The authors wrote:

The failure to achieve the four hours out of the cell and two hours of meaningful human contact are, obviously, a special cause for concern.

Public Safety Minister Bill Blair, in response to this report, stated:

This preliminary report raises serious concerns with our progress in implementing the SIUs.  We take the findings of this report very seriously, and we won’t hesitate to address them. …

There is more work that needs to be done to address systemic racism and barriers within justice system, and the federal correctional system is no exception.  By working to eliminate these barriers, we can ensure better equitable reintegration outcomes for Indigenous, Black and other racialized inmates.

‘DRY CELLING’ VIOLATES THE CHARTER

In other news regarding prisons in Canada, a New Brunswick woman argues that “dry cell” segregation violates her rights under the Charter due to its cruelty and lack of basic legal protections

“Dry celling” occurs when an inmate suspected of concealing drugs is confined to a cell without running water or toilets so that their human waste can be examined for drugs. 

Lisa Adams (“Adams”), who was incarcerated for drug trafficking at the Nova Institution for Women, was placed in segregation due to correctional officers suspicion that she had been hiding methamphetamine in her vagina while she was outside of prison on parole.  Adams argues that a section of the Corrections and Conditional Release Act, which allows for the segregation and monitoring of prisoners for suspected drug concealment, violates the rights of Canadians guaranteed under the Charter and should be struck down.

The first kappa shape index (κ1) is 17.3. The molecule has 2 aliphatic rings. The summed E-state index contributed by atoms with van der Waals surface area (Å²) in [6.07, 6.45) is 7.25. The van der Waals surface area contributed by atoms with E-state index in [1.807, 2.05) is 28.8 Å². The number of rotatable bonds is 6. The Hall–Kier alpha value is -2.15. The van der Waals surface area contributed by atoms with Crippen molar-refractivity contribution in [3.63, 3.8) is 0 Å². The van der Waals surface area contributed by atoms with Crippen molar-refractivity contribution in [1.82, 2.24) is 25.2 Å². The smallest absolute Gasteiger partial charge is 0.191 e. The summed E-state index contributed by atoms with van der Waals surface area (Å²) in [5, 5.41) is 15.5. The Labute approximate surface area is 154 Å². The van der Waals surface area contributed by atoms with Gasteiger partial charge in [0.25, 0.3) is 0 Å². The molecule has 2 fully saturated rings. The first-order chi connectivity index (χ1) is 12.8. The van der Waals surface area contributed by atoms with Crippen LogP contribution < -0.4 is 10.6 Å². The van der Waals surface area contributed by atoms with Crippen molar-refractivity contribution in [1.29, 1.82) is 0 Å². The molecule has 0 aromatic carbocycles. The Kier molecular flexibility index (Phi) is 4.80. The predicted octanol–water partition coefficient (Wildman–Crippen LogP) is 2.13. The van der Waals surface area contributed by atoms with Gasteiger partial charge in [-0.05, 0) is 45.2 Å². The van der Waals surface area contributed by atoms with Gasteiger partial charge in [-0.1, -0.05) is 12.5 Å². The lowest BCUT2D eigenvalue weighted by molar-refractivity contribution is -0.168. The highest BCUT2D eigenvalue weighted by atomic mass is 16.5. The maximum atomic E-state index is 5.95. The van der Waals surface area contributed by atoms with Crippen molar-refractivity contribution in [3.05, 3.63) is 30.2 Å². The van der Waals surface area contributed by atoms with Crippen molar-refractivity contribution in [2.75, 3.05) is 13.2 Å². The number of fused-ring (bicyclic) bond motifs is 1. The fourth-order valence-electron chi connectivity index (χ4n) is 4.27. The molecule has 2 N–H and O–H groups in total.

Adams was given the choice of producing the drugs or being placed for 14 days in segregation for observation.  According to Adams, she could not provide the drugs as she was not hiding them.  After 14 days in segregation, she required medical attention for health reasons at which time she submitted to a vaginal exam.  This examination revealed that she did not have the drugs on her, however, Adams was subjected to another two days in isolation.